Analysis: Next, the selling of a contentious plan

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Posted: Nov 20, 2014 5:14 PM
Analysis: Next, the selling of a contentious plan

WASHINGTON (AP) — Announcing his executive actions, after all the delays and handwringing, might be the easy part.

Now President Barack Obama must sell the politics and the policy of his go-it-alone immigration strategy while he is at one of the lowest points in his presidency — and after a wave of Central American migrants at the U.S. border eroded public support for easing up on deportations.

Many Americans still support paths to citizenship for immigrants illegally in the US, but they don't tend to support Obama acting on his own. Therein rests the dilemma for a White House that wants to leave something of a legacy on immigration even as the president's proximity to the issue threatens to raise its toxicity.

To be sure, Obama has assets. Without congressional approval, his actions should protect from deportation nearly 5 million more immigrants illegally in the United States. And he can veto efforts by the new Republican-controlled Congress to roll back his measures.

But he needs to get immigrants to participate in enough numbers that the program becomes sustainable, and he wants to fight back against the Republican argument that he's overstepping his bounds, lest the policy lose even more political support.

The White House appeared to have overcome its first hurdle — winning the support of major immigrant advocacy groups even though one of their more significant requests went unmet. Advocates had pressed Obama to provide deportation protections to parents of "Dreamers," the young people who entered the country illegally as children and who are now eligible for work permits under a 2012 Obama directive.

Obama and White House officials have told immigration supporters that his legal authority went only so far. Still, the breadth of the actions he is taking are far-reaching enough that groups that had once criticized his deportation record and accused him of timidity and delay rallied enthusiastically to his side Thursday as they learned the details of his plan.

"It doesn't have everything we wanted, but it's a lot," said Lorella Praeli, the advocacy and policy director at United We Dream.

During the recent midterm election campaign, some Democrats distanced themselves from Obama and urged him to delay his immigration executive action, fearing that it would hurt them. Many of them lost anyway.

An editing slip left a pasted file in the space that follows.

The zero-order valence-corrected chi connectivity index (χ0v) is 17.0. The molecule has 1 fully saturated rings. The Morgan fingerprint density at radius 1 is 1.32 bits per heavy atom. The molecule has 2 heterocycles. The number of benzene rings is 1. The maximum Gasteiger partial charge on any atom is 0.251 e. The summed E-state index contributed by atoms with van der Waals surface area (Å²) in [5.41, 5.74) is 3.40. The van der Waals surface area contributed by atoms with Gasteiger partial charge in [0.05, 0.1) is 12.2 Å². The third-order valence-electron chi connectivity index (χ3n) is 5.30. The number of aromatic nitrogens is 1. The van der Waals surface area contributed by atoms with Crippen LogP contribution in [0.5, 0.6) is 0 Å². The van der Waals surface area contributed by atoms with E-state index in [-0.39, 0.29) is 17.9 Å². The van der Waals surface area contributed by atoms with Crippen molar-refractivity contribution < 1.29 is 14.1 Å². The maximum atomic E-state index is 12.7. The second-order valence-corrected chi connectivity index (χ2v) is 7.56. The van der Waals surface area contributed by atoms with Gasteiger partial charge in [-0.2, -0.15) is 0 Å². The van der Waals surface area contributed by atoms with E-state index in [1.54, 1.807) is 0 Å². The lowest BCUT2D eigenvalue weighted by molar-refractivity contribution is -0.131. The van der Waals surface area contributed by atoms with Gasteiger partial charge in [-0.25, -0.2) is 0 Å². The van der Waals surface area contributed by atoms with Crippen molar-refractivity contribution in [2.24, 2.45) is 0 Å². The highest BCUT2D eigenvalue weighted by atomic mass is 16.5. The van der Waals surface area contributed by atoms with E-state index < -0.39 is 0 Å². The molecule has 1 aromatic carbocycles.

This time, White House officials say they believe Obama is the best messenger for the immigration plan and he plans maximum exposure with road trips and interviews. Officials say Obama also intends to make widespread use of social media, as he did Wednesday when he announced his Thursday speech on Facebook.

Obama was launching his sales pitch Friday at the same Las Vegas high school where he spelled out his blueprint for a comprehensive immigration reform plan last year.

The White House believes Obama has three tasks:

First, officials believe he must respond forcefully to Republican criticism that he has exceeded his authority. That negative idea appears to be embedded with the public; a Wall Street Journal NBC poll released this week showed that 48 percent of those surveyed opposed Obama taking executive action on immigration while 38 supported the idea. Moreover, only one in three people said they wanted Obama to take the lead in setting policy for the country, whereas 56 percent said they wanted Congress to have that job.

But when asked about specific policy measures, without Obama's name attached, nearly three of four respondents said they favored a pathway to citizenship for immigrants illegally in the U.S. if they paid a fine and back taxes and passed a security background check. Those are key elements of Obama's legislative proposal to overhaul immigration. His executive actions do not provide a path to citizenship.

Second, Obama wants to make sure immigrants eligible for his program do enroll. Advocates fear that with only two years left in Obama's presidency and with Republican threats to undo the executive actions, eligible immigrants won't sign up.

Without enrollment by millions of immigrants seeking to obtain work permits, these advocates fear, Obama's executive order would become an easy target for a new president with a different immigration agenda.

Third, Obama needs to ensure a wary public that his policies will not encourage further illegal border crossings, like the ones this summer by unaccompanied minors and families fleeing from Guatemala, Honduras and El Salvador.

So while Obama will be eager to tell immigrants who are illegally in the U.S. what his orders are all about, look for the administration to begin sending a loud message to Central America about what it is not.

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EDITOR'S NOTE: Jim Kuhnhenn covers the White House for The Associated Press